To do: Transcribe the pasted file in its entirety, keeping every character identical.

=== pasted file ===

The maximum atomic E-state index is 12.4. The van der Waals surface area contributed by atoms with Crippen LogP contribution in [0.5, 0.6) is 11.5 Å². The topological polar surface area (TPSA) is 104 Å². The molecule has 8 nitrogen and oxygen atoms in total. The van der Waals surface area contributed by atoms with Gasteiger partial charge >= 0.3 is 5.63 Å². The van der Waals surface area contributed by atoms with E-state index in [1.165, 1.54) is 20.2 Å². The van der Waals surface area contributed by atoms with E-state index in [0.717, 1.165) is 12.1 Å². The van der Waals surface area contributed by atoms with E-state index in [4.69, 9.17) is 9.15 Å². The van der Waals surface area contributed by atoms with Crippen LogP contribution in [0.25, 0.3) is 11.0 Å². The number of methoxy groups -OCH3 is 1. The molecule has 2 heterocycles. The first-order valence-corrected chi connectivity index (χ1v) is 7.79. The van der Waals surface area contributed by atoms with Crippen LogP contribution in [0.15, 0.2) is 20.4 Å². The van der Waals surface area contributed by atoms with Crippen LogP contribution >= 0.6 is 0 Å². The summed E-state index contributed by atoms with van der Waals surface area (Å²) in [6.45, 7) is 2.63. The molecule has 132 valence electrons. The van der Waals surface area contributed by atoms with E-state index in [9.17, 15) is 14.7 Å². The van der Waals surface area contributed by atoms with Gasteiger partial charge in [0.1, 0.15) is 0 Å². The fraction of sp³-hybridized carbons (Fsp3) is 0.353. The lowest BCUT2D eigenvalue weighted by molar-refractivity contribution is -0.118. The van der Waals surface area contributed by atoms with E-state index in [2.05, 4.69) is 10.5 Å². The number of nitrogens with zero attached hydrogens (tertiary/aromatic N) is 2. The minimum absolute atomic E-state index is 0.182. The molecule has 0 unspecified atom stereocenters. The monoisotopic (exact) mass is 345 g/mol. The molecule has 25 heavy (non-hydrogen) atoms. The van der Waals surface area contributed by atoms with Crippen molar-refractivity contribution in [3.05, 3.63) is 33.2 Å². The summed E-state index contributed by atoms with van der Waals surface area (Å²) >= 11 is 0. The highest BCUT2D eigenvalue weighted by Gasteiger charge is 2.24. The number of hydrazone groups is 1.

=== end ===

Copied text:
The maximum atomic E-state index is 12.4. The van der Waals surface area contributed by atoms with Crippen LogP contribution in [0.5, 0.6) is 11.5 Å². The topological polar surface area (TPSA) is 104 Å². The molecule has 8 nitrogen and oxygen atoms in total. The van der Waals surface area contributed by atoms with Gasteiger partial charge >= 0.3 is 5.63 Å². The van der Waals surface area contributed by atoms with E-state index in [1.165, 1.54) is 20.2 Å². The van der Waals surface area contributed by atoms with E-state index in [0.717, 1.165) is 12.1 Å². The van der Waals surface area contributed by atoms with E-state index in [4.69, 9.17) is 9.15 Å². The van der Waals surface area contributed by atoms with Crippen LogP contribution in [0.25, 0.3) is 11.0 Å². The number of methoxy groups -OCH3 is 1. The molecule has 2 heterocycles. The first-order valence-corrected chi connectivity index (χ1v) is 7.79. The van der Waals surface area contributed by atoms with Crippen LogP contribution in [0.15, 0.2) is 20.4 Å². The van der Waals surface area contributed by atoms with Crippen LogP contribution >= 0.6 is 0 Å². The summed E-state index contributed by atoms with van der Waals surface area (Å²) in [6.45, 7) is 2.63. The molecule has 132 valence electrons. The van der Waals surface area contributed by atoms with E-state index in [9.17, 15) is 14.7 Å². The van der Waals surface area contributed by atoms with Gasteiger partial charge in [0.1, 0.15) is 0 Å². The fraction of sp³-hybridized carbons (Fsp3) is 0.353. The lowest BCUT2D eigenvalue weighted by molar-refractivity contribution is -0.118. The van der Waals surface area contributed by atoms with E-state index in [2.05, 4.69) is 10.5 Å². The number of nitrogens with zero attached hydrogens (tertiary/aromatic N) is 2. The minimum absolute atomic E-state index is 0.182. The molecule has 0 unspecified atom stereocenters. The monoisotopic (exact) mass is 345 g/mol. The molecule has 25 heavy (non-hydrogen) atoms. The van der Waals surface area contributed by atoms with Crippen molar-refractivity contribution in [3.05, 3.63) is 33.2 Å². The summed E-state index contributed by atoms with van der Waals surface area (Å²) >= 11 is 0. The highest BCUT2D eigenvalue weighted by Gasteiger charge is 2.24. The number of hydrazone groups is 1.